Today we’re continuing our look at the new IDPA rules revisions; and I want to go over a section in the “safety” portion of the rules that doesn’t actually make anyone safer, but in fact is quite dangerous. Turn your rulebooks to Chapter 2, Section S14. Once again we’ve italicized the text that I’d like to draw attention to:
S14. The SO will physically stop a shooter when possible, most likely by grabbing his/her arm, if the shooter is about to do something unsafe. If the shooter would have received a Disqualification for the action, even though the action was stopped the shooter will still receive a Disqualification.
When a shooter is about to run into a barricade, potentially trip or fall, or do something unsafe, the SO will physically intervene when possible, to prevent a potential accident. Because the SO kept the shooter from having a safety issue due to a shooter’s error, there is no reshoot.
Back when I SO’d matches on the reg, only once did I have to physically contact a shooter who was about to do something unsafe; a guy was reloading and spun towards the gallery with his muzzle, and I just sort of block his arm with my forearm. To the first point, I am 100% opposed to the rulebook calling out a requirement for SOs to physically contact shooters. Let’s say for the moment that I’m the shooter, and I’m just flying, completely out of control and I’m about to break the 180. If you see that an yell “STOP” I may or may not be in enough control to actually stop my motion. At that juncture, trying to grab someone who is in the process of doing something unsafe under the influence of adrenaline AND holding a loaded gun is what we like to refer to as a “seriously bad idea.” It puts the SO in unnecessary danger and actually increases the changes of the gun making an unintentional loud noise; as it turns out, people who are all juiced on adrenaline don’t take well to being grabbed. If the SO must touch the shooter to stop them, a far better decision is to use some kind of arm block or hip check that stops the shooters motion, but doesn’t cause the grab/startle response we’re trying to avoid.
However, that’s not even my biggest concern with this ruling; rather it’s the second section about having the SO try to prevent shooters from running into barricades or trip and fall. I cannot be more clear on this issue – if a shooter is about to run into something or trip and fall, LET THEM. There is nothing you can do as an SO in the short span of time in between you realizing they’re about to do fall and them actually falling. In fact, any action an SO could take in that time frame would actually be more dangerous. I’ve fallen a number of times while shooting. Nothing bad has ever happened because my muzzle stayed downrange and my finger was off the trigger. No unintentional loud noises. Imagine now that you’re falling and everything is copacetic until suddenly the hand of the SO catches the flap of your vest, turning your mostly controlled fall into an uncontrolled spin. Suddenly your muzzle is pointed at the gallery and you’re probably getting DQ’d for something that wouldn’t have been a DQ before.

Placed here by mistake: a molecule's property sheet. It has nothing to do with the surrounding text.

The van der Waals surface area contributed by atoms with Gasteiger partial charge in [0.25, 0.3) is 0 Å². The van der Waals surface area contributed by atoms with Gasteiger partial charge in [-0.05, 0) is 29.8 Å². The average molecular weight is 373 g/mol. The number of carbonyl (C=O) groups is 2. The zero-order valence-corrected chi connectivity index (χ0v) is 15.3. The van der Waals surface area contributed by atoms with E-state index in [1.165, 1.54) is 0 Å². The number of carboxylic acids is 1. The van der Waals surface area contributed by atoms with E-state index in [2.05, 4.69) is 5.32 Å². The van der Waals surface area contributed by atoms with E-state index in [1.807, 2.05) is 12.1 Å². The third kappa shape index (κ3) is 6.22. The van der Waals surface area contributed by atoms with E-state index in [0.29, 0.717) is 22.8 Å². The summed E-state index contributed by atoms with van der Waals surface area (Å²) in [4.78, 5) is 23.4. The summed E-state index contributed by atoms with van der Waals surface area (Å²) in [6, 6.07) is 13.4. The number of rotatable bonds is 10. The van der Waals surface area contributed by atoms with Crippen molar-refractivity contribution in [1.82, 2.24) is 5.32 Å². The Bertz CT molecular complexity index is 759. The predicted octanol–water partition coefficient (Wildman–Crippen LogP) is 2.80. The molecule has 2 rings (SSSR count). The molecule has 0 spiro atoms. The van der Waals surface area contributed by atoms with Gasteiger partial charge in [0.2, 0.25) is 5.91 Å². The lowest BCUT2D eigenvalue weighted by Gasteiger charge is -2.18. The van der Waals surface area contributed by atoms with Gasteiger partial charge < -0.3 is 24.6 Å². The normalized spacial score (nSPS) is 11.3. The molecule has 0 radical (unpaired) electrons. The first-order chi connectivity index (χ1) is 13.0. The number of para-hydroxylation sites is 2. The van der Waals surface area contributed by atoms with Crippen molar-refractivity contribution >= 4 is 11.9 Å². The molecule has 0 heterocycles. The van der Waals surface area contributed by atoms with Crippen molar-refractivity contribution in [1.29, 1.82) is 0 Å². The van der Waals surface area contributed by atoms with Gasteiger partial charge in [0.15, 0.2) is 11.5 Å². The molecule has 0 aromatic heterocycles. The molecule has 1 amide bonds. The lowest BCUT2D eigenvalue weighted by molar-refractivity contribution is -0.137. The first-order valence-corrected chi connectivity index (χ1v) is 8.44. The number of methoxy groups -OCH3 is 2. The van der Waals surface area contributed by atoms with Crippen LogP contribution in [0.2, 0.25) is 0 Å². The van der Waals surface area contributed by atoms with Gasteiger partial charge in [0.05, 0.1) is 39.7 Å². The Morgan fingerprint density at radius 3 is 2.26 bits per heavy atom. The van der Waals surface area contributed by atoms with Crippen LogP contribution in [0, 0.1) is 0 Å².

Again however, the real issue here is SO safety. We teach people to not try and catch a dropped gun. It’s dangerous, because you could get your finger in the trigger guard. That goes even more so for trying to catch a dropped shooter. Yes, it’s scary when people slip and fall, but for the most part those falls are under control, and if they’re not, DQ the shooter. But trying to psychically intervene when someone trips or falls puts the Safety Officer at great risk of being the new backstop for any NDs that may happen. I don’t know about you, but I don’t particularly want to have an ND into a Safety Officer, and I know that as a former SO I certainly don’t want to get shot in the belly because I tried to grab someone that was falling down. No thanks.